The Incoterms rules were first introduced by ICC in 1936 to establish commonly accepted definitions…
New UK Global Tariff Published, and more…
With various relaxations to the lockdown being announced recently, there is another sign that life is slowly coming back to normal – Brexit; Departure from the Customs Union is now back in the headlines. We have seen a sudden burst of activity from the government, which shows that there’s been a lot of work done in the background over the past couple of months.
Firstly, on Tuesday the new UK Global Tariff got published. This lists all the duty rates that will be applied on the import of goods into the UK as soon as we are no longer part of the EU single market.
The Trade Deal
Since the trade deal with the EU is still looking quite unlikely, these tariffs may be applied to over 80% of British imports, so it is a big deal.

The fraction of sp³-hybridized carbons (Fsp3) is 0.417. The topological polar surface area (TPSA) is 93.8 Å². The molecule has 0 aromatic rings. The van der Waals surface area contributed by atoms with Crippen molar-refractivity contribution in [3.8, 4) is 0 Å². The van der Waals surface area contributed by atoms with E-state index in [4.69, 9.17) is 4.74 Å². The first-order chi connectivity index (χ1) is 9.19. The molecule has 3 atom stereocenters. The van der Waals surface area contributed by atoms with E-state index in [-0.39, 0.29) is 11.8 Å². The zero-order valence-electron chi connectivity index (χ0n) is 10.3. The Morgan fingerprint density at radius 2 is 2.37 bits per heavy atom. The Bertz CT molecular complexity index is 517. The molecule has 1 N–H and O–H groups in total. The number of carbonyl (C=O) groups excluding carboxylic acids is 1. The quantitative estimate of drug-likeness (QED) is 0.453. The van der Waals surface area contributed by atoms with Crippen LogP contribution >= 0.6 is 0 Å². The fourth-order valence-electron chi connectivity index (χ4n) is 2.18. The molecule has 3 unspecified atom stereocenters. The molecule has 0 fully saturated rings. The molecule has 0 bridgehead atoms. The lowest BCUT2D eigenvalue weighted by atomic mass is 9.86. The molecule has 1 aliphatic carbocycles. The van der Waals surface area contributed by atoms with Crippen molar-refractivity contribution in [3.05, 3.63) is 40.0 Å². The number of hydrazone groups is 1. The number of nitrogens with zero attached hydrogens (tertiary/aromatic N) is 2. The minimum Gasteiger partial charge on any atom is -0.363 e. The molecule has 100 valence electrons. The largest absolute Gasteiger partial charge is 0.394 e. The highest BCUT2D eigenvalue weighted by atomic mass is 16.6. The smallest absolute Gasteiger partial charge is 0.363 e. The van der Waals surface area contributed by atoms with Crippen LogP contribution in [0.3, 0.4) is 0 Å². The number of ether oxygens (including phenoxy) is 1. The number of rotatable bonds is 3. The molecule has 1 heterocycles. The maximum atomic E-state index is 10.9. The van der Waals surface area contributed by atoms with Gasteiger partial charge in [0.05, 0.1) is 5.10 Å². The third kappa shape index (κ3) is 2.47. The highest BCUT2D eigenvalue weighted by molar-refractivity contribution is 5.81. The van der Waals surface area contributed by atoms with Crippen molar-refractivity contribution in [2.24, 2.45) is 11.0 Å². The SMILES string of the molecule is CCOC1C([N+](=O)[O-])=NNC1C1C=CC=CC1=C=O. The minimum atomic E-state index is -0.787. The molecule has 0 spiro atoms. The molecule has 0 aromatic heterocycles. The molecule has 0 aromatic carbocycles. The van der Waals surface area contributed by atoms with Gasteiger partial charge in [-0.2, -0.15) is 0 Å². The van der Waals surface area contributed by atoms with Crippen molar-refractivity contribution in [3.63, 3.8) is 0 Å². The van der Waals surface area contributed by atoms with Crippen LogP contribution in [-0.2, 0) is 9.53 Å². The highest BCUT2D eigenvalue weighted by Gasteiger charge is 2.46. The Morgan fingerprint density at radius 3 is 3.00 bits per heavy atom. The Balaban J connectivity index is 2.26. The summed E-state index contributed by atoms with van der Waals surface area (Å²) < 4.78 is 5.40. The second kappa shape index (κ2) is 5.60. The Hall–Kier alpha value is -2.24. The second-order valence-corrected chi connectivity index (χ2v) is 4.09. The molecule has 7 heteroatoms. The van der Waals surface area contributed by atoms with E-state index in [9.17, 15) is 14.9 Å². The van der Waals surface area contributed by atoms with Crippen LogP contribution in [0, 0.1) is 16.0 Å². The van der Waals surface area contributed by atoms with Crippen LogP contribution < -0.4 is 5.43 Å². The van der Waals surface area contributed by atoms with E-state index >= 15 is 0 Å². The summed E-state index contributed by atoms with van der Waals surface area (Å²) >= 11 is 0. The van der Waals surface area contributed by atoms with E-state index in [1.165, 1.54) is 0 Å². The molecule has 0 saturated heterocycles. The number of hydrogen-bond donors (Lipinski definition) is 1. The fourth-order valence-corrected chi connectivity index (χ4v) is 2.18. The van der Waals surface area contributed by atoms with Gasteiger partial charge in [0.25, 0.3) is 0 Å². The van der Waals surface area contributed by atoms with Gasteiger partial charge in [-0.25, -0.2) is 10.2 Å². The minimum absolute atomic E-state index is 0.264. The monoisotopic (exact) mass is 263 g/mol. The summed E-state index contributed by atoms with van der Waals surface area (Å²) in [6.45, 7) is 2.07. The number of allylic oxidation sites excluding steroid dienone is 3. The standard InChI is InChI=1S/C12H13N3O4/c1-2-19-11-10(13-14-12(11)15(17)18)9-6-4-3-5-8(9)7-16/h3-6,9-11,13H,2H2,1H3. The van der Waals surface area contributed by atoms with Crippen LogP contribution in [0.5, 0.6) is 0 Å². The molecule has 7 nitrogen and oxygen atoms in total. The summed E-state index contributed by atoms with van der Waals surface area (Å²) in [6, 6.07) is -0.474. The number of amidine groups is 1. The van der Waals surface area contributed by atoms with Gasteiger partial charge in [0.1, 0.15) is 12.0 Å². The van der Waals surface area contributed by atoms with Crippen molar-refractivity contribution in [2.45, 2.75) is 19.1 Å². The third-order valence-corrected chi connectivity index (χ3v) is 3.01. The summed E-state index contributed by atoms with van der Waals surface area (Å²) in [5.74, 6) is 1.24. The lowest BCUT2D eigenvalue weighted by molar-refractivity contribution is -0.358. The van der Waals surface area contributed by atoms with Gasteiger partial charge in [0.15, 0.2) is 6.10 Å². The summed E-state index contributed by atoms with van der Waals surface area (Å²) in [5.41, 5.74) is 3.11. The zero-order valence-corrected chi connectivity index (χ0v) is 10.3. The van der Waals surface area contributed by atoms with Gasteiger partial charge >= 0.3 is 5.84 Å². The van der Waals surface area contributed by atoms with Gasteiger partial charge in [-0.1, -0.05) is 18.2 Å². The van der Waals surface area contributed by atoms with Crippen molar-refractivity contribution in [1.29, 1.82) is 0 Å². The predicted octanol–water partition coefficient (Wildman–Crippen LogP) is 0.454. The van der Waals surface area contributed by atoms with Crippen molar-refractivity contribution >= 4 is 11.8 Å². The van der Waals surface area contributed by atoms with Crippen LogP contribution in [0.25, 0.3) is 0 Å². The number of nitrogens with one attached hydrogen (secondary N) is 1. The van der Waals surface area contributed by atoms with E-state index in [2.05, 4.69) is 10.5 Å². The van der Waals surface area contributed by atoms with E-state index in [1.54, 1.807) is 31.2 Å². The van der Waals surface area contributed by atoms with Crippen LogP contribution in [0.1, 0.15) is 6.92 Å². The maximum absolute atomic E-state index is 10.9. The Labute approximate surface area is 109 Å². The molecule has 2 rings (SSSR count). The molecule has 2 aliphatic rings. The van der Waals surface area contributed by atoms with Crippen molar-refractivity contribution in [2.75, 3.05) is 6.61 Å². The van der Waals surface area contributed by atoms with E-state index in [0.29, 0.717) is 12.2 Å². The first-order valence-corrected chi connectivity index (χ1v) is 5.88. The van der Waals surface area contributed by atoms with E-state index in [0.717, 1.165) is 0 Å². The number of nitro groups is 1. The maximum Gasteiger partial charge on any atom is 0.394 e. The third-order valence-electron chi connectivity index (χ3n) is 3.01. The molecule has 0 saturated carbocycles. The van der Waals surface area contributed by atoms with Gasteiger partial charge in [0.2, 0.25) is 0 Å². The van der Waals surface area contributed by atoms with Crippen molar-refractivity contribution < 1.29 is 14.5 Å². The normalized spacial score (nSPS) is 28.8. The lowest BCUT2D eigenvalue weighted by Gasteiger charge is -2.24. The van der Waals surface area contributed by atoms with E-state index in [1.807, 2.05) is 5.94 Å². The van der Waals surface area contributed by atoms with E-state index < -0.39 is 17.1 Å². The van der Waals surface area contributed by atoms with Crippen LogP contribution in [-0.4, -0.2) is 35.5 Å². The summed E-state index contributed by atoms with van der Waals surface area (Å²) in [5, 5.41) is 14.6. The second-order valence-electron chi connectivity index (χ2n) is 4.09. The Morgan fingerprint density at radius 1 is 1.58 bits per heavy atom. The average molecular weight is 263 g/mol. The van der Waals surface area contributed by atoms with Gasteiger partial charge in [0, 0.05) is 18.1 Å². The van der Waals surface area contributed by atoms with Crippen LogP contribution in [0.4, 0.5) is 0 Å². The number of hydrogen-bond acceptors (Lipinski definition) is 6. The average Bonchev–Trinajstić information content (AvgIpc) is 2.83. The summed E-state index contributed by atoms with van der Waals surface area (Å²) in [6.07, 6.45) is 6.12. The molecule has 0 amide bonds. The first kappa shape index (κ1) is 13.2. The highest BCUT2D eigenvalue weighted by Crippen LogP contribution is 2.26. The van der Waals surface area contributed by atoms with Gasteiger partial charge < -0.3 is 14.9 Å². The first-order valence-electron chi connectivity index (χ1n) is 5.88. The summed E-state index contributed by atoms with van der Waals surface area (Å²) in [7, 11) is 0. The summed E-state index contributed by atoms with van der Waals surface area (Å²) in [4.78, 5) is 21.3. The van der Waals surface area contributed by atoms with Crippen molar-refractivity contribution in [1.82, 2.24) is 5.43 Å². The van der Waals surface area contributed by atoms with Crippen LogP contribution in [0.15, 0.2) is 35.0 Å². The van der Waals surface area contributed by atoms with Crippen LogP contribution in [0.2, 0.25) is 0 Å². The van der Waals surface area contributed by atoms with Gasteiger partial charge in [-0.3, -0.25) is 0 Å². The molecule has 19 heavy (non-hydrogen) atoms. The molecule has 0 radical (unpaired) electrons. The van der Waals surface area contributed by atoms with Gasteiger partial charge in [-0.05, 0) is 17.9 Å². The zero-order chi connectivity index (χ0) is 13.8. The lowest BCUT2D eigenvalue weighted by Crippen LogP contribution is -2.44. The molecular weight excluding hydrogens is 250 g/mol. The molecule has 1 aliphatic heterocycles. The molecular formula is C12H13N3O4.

At a glance, the tariff rates are in some areas lower than our current (EU) tariff, however they are nowhere as low as in the previous “No Deal” tariff published last year.
Only around 18% of the tariff lines will see a significant (over 1%) reduction compared to the EU tariff, with most of these representing raw materials.
The weighted average tariff on goods imported from “Most Favoured Nation” countries has only fallen from 2.1% to 1.5%, so it is nowhere near as ambitious as the “No Deal” tariff has been.
More Work To Do (In Northern Ireland)
This is not yet a detailed guide on how things will work between GB, NI and EU after the end of the transitional period. This guide delivers an important message that the UK is committed to “respect and abide by the legal obligations” of the Protocol. It also assures that the implementation of the Protocol is in the hands of the UK authorities and that there is no “international border” between GB and NI.
Just a day later the government has published a command paper titled “The UK’s approach to the Northern Ireland Protocol”.
Whilst a welcome update of the critical topic, the command paper has already received some criticism over the lack of clarity and specifics, which are hopefully about to follow soon.